Japan and the Nuclear Weapons Prohibition Treaty: The Wrong Side of History, Geography, Legality, Morality, and Humanity: Journal for Peace and Nuclear Disarmament: Vol 1, No 1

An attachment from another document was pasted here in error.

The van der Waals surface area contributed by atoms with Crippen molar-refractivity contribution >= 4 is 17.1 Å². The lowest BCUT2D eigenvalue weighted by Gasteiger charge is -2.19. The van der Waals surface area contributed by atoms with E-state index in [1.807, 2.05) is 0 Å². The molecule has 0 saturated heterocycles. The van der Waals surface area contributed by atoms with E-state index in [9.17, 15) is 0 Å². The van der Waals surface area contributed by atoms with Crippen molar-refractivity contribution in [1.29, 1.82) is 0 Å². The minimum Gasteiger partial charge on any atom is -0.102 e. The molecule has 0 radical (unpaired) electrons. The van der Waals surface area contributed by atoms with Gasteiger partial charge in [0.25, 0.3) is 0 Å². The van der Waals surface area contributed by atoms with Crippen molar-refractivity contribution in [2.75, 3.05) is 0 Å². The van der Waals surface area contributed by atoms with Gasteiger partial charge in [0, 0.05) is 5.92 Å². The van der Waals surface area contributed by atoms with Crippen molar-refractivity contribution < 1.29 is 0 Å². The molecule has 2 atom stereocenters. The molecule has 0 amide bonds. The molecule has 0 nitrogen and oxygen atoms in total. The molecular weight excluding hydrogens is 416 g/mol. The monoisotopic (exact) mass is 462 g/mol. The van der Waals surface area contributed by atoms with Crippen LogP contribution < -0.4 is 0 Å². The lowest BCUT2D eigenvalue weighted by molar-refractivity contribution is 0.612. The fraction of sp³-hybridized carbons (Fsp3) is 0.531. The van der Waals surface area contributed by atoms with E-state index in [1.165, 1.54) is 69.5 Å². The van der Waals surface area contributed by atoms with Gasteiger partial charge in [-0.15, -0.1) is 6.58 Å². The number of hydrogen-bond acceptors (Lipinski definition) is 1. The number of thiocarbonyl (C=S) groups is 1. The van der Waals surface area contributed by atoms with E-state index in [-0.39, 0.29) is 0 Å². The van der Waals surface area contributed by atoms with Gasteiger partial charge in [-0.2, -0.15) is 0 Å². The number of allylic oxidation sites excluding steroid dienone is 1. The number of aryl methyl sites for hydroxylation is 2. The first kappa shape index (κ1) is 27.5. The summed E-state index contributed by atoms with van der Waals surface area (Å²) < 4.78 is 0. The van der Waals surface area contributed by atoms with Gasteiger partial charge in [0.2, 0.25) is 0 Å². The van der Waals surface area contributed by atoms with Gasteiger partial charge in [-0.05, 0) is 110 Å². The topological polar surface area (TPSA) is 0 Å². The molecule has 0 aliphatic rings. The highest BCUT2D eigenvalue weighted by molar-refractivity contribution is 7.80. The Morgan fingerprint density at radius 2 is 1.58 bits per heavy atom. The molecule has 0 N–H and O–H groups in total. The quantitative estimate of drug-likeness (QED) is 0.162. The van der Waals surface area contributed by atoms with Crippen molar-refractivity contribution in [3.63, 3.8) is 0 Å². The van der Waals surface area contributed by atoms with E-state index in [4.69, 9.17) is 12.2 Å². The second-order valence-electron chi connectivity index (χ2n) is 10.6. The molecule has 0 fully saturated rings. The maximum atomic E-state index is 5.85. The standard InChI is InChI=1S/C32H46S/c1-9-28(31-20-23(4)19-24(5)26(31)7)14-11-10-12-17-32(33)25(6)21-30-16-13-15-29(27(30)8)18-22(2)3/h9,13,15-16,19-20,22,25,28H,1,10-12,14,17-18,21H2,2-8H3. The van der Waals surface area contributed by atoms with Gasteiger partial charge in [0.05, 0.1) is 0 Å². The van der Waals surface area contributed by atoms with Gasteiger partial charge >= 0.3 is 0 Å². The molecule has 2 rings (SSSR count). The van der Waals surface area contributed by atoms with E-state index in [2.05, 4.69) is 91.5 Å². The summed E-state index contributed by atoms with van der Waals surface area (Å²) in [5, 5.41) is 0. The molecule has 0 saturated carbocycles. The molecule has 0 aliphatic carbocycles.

By refusing to sign the new UN Nuclear Weapons Prohibition Treaty, Japan has put itself on the wrong side of history, geography, legality, morality, and humanity. The treaty is part of the broad historically progressive trend since 1945 to limit and abolish nuclear weapons and their use. The normative architecture includes the Non-proliferation Treaty (NPT), the Comprehensive Test Ban Treaty, the Nuclear Suppliers Group, regional nuclear weapon-free zones, the Proliferation Security Initiative, and the International Atomic Energy Agency. Geographically, global nuclear risks and threats exist in especially acute form in the Asia-Pacific and most states of the region voted solidly for the ban treaty. The NPT’s legal obligation to eliminate nuclear weapons was strengthened by the World Court’s Advisory Opinion in 1996. Most countries and peoples of the world overwhelmingly abhor the bomb as deeply immoral. The ban treaty expresses their collective moral revulsion and is rooted in humanitarian principles.